What in The Heck is Going on Over There?

Been a long time since I've blogged significantly, but I've been pretty busy at work, and haven't had the mental gung-ho-ity to actually blog. Well, that time is over.

The other time that's over is the time that Linux was spending behind a broken bootloader. I recently bought an Entourage Edge ereader. It's pretty damn awesome - has two screens, one e-Ink, and one LCD. It runs Android. It cost me $80 brand new from woot, has a camera, microphone, microSD card reader, and is fucking awesome in every way, except one: The company that made it went out of business.

This means that there's absolutely no support, and no upgrading. All this means to you, my dear reader, is that you get to hear about my adventures in ROM crafting. Although they haven't progressed very far yet, this is my next major mission. So far, I've been trying to port Clockwork mod to the device, since it has a janked-up lack of a recovery partition. We shall see if that's actually possible, but regardless, there will be a slightly easier way to dump ROMs onto it, courtesy of yours truly. If the gods align correctly, and the source Entourage supposedly released compiles, I'd also like to bring the device up to Ice Cream Sandwich when the source is available.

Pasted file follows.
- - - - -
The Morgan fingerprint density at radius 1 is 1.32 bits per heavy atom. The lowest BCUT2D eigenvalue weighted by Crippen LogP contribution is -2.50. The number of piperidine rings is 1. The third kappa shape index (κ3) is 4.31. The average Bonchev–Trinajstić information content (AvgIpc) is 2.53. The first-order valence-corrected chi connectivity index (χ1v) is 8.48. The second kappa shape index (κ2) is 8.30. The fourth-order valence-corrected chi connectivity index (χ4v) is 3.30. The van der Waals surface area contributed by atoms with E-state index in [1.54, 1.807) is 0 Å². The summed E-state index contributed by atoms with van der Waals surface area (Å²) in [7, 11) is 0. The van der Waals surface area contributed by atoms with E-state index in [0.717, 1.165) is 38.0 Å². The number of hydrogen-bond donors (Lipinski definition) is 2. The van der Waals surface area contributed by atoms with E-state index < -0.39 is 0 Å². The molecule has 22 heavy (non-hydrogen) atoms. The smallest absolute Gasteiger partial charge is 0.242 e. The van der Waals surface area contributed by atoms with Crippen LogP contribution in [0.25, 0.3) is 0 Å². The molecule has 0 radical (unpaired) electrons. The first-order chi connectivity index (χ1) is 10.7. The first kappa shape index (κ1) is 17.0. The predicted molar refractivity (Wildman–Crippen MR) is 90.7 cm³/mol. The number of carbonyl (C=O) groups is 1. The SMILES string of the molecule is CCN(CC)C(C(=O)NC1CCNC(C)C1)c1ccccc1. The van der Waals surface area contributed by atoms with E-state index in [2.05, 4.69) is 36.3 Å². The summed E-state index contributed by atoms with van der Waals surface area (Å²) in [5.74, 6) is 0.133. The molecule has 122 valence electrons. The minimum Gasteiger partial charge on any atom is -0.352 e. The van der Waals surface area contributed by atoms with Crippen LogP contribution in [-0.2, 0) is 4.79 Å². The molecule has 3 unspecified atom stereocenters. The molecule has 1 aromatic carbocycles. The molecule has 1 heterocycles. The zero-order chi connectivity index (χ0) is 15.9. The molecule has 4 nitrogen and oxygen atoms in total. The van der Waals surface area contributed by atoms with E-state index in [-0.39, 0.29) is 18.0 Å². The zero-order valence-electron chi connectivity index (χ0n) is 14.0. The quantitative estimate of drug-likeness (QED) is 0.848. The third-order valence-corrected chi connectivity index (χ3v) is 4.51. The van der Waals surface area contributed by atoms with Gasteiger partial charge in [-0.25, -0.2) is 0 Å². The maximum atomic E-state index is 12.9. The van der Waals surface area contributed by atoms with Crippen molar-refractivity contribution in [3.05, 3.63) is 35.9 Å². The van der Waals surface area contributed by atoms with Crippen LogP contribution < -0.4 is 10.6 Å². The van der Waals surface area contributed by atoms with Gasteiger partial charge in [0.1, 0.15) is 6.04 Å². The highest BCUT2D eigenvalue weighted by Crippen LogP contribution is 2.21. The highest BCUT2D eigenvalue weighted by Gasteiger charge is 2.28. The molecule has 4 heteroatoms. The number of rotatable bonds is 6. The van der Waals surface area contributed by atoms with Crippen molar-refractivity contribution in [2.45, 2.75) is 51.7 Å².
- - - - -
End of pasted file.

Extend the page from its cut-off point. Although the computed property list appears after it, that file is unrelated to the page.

I've discovered, though, that Android development on a Mac doesn't work particularly well. Even when you follow all the instructions and get yourself set up with a case sensitive file system, some of the libraries that are commonly used in Android ROM development don't compile properly on OSX - which brings us to the tag line of this entry - upgrading my Linux machine to the latest version of Ubuntu.

Here is where the storm clouds roll in.

I'm not sure what the fuck those folks at Canonical had in mind when they developed a UI that is completely uncustomizable, but it wasn't anywhere near the amount of customizability I'm used to when I install Linux. To be honest, the folks working on the Linux UI aren't artists, and, by and large, they aren't UI usability experts either. So they can't just go in and drop a pile of shit on the table and say "here you go, enjoy!" without offering some customizability so people can fix the broken shit and make it at least work for them.

Canonical has forgotten this. They built a UI that completely disgusts me, and I can't use it. I cannot live with an orange and grey UI. Also, because of the way it was made, I can't customize it. So I tried out a few other window managers. Shall I laugh at E17? I mean, it at least WORKED somewhat 5 years ago. At least the themes had enough contrast in them that I could tell the icons in the menus apart. But no, E17 is dead to me. You bastard, you killed kenny. Love of my life, you've been such a terrible disappointment.